Have you ever wondered how Judas the disciple of Jesus become Judas the betrayer of Jesus? It’s quite a change to go from a loyal follower of Jesus to become the person who started the chain of events that led to his arrest, torture and execution.
We don’t really know the specific factors that caused Judas to change but people have speculated that some possibilities might be:
- Disappointment: Judas was frustrated that Jesus hadn’t overthrown the Romans. He had a clear picture of what the Messiah should do and Jesus had fallen well short of being that Messiah. It’s possible that Judas betrayed Jesus to force his hand, that he hoped to make Jesus start an uprising against the Romans or it may just have been that he just wanted to turn him over to be free of him.
- Frustration: Judas was in charge of the money and being the treasurer to Jesus and his disciples must have been fairly frustrating. There was no financial planning or budget setting, and perhaps Judas just got frustrated with how Jesus was leading.
- Guilt: We know that Judas stole from the money that the disciples did have. Something drove him to do this and perhaps he just couldn’t live with the guilt of what he had done.
These things would be explanations, but none of them would be a valid excuse.
One of the other disciples, Simon was a Zealot and so he would have wanted to overthrow the Romans too but he didn’t betray Jesus.
One of the other disciples, Matthew was formerly a tax collector and so he knew all about accounting for and handling money but he didn’t betray Jesus.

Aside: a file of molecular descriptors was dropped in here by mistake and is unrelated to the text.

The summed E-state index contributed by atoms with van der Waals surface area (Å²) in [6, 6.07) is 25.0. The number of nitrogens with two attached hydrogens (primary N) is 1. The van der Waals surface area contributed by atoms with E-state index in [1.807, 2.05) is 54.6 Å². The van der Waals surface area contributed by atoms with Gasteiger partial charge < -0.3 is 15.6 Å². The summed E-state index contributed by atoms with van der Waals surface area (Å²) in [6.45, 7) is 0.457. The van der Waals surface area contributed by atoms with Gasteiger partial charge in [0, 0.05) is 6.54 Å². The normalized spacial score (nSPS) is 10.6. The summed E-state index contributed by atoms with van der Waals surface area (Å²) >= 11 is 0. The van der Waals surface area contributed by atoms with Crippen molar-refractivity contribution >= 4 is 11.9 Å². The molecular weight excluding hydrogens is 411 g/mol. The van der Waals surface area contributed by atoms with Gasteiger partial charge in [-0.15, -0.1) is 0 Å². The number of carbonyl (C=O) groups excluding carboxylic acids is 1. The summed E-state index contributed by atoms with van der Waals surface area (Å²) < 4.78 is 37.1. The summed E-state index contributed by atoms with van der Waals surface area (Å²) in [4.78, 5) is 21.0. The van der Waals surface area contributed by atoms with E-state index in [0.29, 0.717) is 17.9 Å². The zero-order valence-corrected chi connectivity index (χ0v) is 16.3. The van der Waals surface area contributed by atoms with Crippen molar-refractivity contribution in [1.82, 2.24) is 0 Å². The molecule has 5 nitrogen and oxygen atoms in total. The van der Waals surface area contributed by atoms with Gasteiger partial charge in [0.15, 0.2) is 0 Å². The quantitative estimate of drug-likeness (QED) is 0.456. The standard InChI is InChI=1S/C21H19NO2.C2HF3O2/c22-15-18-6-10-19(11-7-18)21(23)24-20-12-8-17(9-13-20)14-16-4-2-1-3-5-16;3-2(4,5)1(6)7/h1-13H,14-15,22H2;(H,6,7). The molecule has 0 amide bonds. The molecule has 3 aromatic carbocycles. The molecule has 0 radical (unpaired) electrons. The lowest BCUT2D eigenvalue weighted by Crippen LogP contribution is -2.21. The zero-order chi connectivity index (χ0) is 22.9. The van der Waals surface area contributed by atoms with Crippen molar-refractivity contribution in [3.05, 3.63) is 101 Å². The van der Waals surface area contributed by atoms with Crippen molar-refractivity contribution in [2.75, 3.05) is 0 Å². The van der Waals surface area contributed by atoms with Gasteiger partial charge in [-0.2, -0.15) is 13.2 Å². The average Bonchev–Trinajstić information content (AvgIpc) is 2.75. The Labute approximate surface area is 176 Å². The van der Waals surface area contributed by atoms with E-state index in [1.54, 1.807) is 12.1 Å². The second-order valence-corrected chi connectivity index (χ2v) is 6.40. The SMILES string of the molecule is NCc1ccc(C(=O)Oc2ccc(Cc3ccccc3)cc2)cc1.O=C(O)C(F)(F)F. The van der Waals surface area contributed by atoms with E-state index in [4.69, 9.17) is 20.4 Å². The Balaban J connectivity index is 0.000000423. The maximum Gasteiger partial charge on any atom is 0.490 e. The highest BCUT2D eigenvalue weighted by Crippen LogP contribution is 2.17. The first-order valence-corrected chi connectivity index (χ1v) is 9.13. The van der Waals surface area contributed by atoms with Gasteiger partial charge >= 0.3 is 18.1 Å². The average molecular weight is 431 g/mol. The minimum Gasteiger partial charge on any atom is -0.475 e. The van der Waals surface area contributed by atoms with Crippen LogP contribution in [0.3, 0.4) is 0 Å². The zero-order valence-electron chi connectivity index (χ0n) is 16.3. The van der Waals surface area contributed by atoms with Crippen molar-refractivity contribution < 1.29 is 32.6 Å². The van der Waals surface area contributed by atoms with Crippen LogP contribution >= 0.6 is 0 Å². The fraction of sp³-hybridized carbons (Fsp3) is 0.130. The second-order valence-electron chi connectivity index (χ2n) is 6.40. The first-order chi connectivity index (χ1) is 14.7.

One of the other disciples, Peter let Jesus down many times and even though he may have felt guilty he didn’t betray Jesus.
So, what was different with Judas?
We all have negative thoughts, but it’s what we do with them that counts. When someone hurts us, our natural reaction will be to want to hate them or to retaliate. The trouble is that if we allow hatred to take root in our lives then it will change who we are. When we hate people it is because we want to cause them harm but ironically, there is only one person that hatred hurts. When we hate, it churns us up emotionally and damages our lives. Lewis Smedes said that “to forgive is to set a prisoner free and discover that the prisoner was you.”
Whatever his issues were, it is clear that Judas let his negative thoughts take root. He allowed his disappointment, frustration and guilt consume and overwhelm him.When we let negative thoughts dominate our thinking then the enter into a downward spiral that it is extremely hard to get our of.
What are our dominant thoughts? When we are still, when we go to sleep, what are the thoughts that we have? Are they positive, good or godly or are they negative, angry or bitter?
Jesus said that ‘the mouth speaks what the heart is full of’. You see, our dominant thoughts or words will indicate what is going on inside of us.
When we recognize that our thoughts are damaging us and pulling us down, we have the opportunity to bring them to Jesus and to confess and to hand them over to him. As we pour out the negative, we make more room for the presence of God to fill and to overflow out of our lives.
Negative thinking is a slippery slope but the great news is that however fast we are heading downwards that God is willing to pull us back up if we turn to and reach out towards him.